I.O. DOAGĂ, T. SAVOPOL, A. NEAGU*, EUGENIA KOVÁCS
Biophysics Research Dept., “Carol Davila” University of Medicine and Pharmaceutics, Bucharest
*Biophysics & Medical Informatics Dept., “Victor Babeş” University of Medicine and Pharmaceutics, Timişoara
Abstract. Cell adhesion process on solid biomatrices is demonstrated to influence dramatically the in vitro morphogenesis of artificial tissues, because it involves all the key factors of early tissue formation: cells, matrix and the physiological interactions between them. To evaluate the efficiency of this process, many authors proposed static parameters like final cell density, cell distribution, and final cell viability in different seeding techniques, i.e. static, circular flow or direct perfusion seeding. We studied the cell adhesion dynamics using a homemade optical density-meter under various experimental conditions. A modified fluorimetric cuvette was used where solid collagen type I matrices are exposed directly to the 3T3 murine cells under continuous agitation with a magnetic stirrer. The optical density data are digitally recorded by an optoelectronic device (Texas Instruments). Through computer processing, the variation of the cell suspension’s concentration during the entire process can be observed, results being expressed either in optical density decrease per minute, or in number of cells seeded per minute. The experimental seeding curves were analyzed in terms of a sequential 2-phase kinetics model. Results showed a good correlation between prediction and experimental curves.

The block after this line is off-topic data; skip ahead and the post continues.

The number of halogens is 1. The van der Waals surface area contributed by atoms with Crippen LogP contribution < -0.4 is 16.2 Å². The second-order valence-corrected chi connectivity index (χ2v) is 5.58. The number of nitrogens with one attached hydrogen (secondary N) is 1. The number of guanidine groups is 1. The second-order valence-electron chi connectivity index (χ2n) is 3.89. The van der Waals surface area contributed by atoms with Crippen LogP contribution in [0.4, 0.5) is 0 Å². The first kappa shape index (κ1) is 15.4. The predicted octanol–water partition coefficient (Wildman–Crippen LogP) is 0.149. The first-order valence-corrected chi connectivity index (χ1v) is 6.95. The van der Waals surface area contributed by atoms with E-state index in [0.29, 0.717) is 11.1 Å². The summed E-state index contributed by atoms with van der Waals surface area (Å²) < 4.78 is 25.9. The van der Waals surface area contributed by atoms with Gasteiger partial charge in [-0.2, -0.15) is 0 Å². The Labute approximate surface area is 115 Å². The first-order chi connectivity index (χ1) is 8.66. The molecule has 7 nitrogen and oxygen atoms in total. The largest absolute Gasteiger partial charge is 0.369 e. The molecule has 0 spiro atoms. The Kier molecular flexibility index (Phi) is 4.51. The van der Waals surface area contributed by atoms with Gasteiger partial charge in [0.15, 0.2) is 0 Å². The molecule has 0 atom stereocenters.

Key words: cell seeding, adhesion, collagen biomatrices.
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